Well, here it is folks. My 100th post on this blog.
If you’ve stuck around from the very beginning or you’re one of my more recent followers, I’d like to say a huge thank you (or should that be sorry?) for taking the time to read this drivel.
So, what does one do at such a milestone? I suppose I could do one of those cheesy reviews looking back at some of my favourite posts, quote some stats and show you the most looked at pictures, maybe even revisit some of the gems from ‘Random stuff people were searching for when they landed here trivia!’… but, no.
For my 100th post, I have something a little bit special for you. A post that has literally been years in the making. It’s got a little bit of everything: nostalgia, celebrities, old bikes, new bikes, some guy called “Tim” (whoever he is), and even a little bit of Coffeeneuring.
I know what you’re thinking: there’s just no way anything I wrote could contain so much awesome and, you’re right. That’s why I’ve brought in a guest blogger to pen this, the 100th (and probably best) post on lifeinthecyclelane.
Take it away, Tess.
I grew up in a family of cyclists.
Two older brothers rode – one of them even made it to the US Junior Nationals one year — and eventually my dad got into it too.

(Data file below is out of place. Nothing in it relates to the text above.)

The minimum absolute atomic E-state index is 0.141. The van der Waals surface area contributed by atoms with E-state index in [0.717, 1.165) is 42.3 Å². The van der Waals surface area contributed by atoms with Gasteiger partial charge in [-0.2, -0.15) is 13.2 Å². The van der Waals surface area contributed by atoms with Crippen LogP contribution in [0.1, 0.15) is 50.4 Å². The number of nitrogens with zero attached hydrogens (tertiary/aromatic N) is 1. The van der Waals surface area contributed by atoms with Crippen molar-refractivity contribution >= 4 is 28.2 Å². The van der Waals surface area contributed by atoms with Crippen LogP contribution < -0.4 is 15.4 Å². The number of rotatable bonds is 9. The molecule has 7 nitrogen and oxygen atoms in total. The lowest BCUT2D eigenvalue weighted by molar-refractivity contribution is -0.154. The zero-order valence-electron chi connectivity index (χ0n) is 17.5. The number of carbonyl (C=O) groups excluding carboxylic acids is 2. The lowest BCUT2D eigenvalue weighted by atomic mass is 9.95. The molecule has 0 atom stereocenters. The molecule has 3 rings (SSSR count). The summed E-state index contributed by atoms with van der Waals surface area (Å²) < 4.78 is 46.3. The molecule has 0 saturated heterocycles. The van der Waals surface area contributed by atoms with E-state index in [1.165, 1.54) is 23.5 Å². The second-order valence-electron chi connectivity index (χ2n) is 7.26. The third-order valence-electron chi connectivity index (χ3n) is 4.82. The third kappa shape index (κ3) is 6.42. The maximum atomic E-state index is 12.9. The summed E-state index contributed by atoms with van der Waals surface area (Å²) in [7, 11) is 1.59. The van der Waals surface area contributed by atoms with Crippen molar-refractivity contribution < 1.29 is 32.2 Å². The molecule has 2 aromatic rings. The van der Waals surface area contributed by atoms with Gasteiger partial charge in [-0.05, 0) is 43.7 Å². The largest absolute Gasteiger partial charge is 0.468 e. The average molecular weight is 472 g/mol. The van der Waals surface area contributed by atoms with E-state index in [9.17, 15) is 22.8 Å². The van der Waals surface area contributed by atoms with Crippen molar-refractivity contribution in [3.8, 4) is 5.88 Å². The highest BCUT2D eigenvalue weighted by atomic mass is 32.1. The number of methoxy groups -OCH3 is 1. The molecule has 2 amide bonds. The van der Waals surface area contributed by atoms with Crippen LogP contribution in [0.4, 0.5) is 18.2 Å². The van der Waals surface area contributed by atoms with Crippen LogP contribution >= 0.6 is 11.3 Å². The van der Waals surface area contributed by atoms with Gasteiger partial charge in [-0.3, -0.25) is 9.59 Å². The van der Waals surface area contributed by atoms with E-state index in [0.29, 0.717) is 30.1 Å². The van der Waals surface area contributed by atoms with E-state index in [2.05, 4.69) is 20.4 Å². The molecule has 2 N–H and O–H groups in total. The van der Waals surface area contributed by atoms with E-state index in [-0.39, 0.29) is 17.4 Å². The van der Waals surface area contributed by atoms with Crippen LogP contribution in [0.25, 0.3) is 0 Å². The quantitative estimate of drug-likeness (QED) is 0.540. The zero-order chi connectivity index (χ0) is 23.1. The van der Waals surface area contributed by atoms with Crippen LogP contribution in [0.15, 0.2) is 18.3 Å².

On certain summer Sundays we would all watch the coverage of the Tour de France, complete with John Tesh’s synthesizer accompaniment. In 1986, for our family summer vacation, we went to the World Cycling Championships in Colorado Springs, Colorado. Yes, that is Bernard Hinault. We found out our hotel was right across the highway from his, and went over and talked to him and his crew one day. (Somewhere, there is a picture of me and one of his mechanics, who, unbeknownst to my father snapping the picture, has his hand on my startled 17-year-old ass.)
RAGBRAI is a family tradition. My dad rode it into his mid-60’s at least. My whole family (including my husband) have ridden it together multiple times as a vacation. I refuse to go — I think it sounds like a penance. I can think of better things to do in a Midwestern July than cycling hundreds of miles in 110% humidity past endless fields of soybeans, showering out of a plastic bag, and sleeping on the ground.